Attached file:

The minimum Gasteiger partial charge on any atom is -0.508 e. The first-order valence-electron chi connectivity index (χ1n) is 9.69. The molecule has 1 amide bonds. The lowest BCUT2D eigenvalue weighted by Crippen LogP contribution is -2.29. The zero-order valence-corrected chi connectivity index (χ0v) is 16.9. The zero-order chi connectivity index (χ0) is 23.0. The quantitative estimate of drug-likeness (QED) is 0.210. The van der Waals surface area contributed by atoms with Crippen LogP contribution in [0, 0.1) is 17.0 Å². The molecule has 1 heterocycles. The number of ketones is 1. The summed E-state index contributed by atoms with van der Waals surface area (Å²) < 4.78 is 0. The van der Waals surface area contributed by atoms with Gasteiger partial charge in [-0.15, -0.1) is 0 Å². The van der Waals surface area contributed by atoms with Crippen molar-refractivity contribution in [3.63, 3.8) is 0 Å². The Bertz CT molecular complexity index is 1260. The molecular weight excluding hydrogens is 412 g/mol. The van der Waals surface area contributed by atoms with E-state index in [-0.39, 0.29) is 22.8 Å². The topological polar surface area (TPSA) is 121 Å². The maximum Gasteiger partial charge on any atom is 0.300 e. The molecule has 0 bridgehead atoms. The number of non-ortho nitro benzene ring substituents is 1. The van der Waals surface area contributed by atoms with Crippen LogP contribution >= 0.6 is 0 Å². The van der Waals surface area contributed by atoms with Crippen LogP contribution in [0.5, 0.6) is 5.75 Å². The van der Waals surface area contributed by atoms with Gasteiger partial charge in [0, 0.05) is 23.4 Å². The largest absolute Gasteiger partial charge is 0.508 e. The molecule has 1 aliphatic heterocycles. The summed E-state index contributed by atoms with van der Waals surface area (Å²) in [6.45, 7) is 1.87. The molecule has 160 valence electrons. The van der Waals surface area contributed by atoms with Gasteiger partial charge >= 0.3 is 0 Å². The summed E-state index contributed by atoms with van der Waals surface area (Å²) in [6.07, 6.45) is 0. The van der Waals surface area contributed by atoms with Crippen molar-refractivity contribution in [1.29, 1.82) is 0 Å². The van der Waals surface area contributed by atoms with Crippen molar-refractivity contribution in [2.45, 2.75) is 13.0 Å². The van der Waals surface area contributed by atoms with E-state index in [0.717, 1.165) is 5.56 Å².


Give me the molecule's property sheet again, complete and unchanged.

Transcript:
The minimum Gasteiger partial charge on any atom is -0.508 e. The first-order valence-electron chi connectivity index (χ1n) is 9.69. The molecule has 1 amide bonds. The lowest BCUT2D eigenvalue weighted by Crippen LogP contribution is -2.29. The zero-order valence-corrected chi connectivity index (χ0v) is 16.9. The zero-order chi connectivity index (χ0) is 23.0. The quantitative estimate of drug-likeness (QED) is 0.210. The van der Waals surface area contributed by atoms with Crippen LogP contribution in [0, 0.1) is 17.0 Å². The molecule has 1 heterocycles. The number of ketones is 1. The summed E-state index contributed by atoms with van der Waals surface area (Å²) < 4.78 is 0. The van der Waals surface area contributed by atoms with Gasteiger partial charge in [-0.15, -0.1) is 0 Å². The van der Waals surface area contributed by atoms with Crippen molar-refractivity contribution in [3.63, 3.8) is 0 Å². The Bertz CT molecular complexity index is 1260. The molecular weight excluding hydrogens is 412 g/mol. The van der Waals surface area contributed by atoms with E-state index in [-0.39, 0.29) is 22.8 Å². The topological polar surface area (TPSA) is 121 Å². The maximum Gasteiger partial charge on any atom is 0.300 e. The molecule has 0 bridgehead atoms. The number of non-ortho nitro benzene ring substituents is 1. The van der Waals surface area contributed by atoms with Crippen LogP contribution >= 0.6 is 0 Å². The van der Waals surface area contributed by atoms with Crippen LogP contribution in [0.5, 0.6) is 5.75 Å². The van der Waals surface area contributed by atoms with Gasteiger partial charge in [0, 0.05) is 23.4 Å². The largest absolute Gasteiger partial charge is 0.508 e. The molecule has 1 aliphatic heterocycles. The summed E-state index contributed by atoms with van der Waals surface area (Å²) in [6.45, 7) is 1.87. The molecule has 160 valence electrons. The van der Waals surface area contributed by atoms with Gasteiger partial charge >= 0.3 is 0 Å². The summed E-state index contributed by atoms with van der Waals surface area (Å²) in [6.07, 6.45) is 0. The van der Waals surface area contributed by atoms with Crippen molar-refractivity contribution in [1.29, 1.82) is 0 Å². The van der Waals surface area contributed by atoms with Crippen molar-refractivity contribution in [2.45, 2.75) is 13.0 Å². The van der Waals surface area contributed by atoms with E-state index in [0.717, 1.165) is 5.56 Å².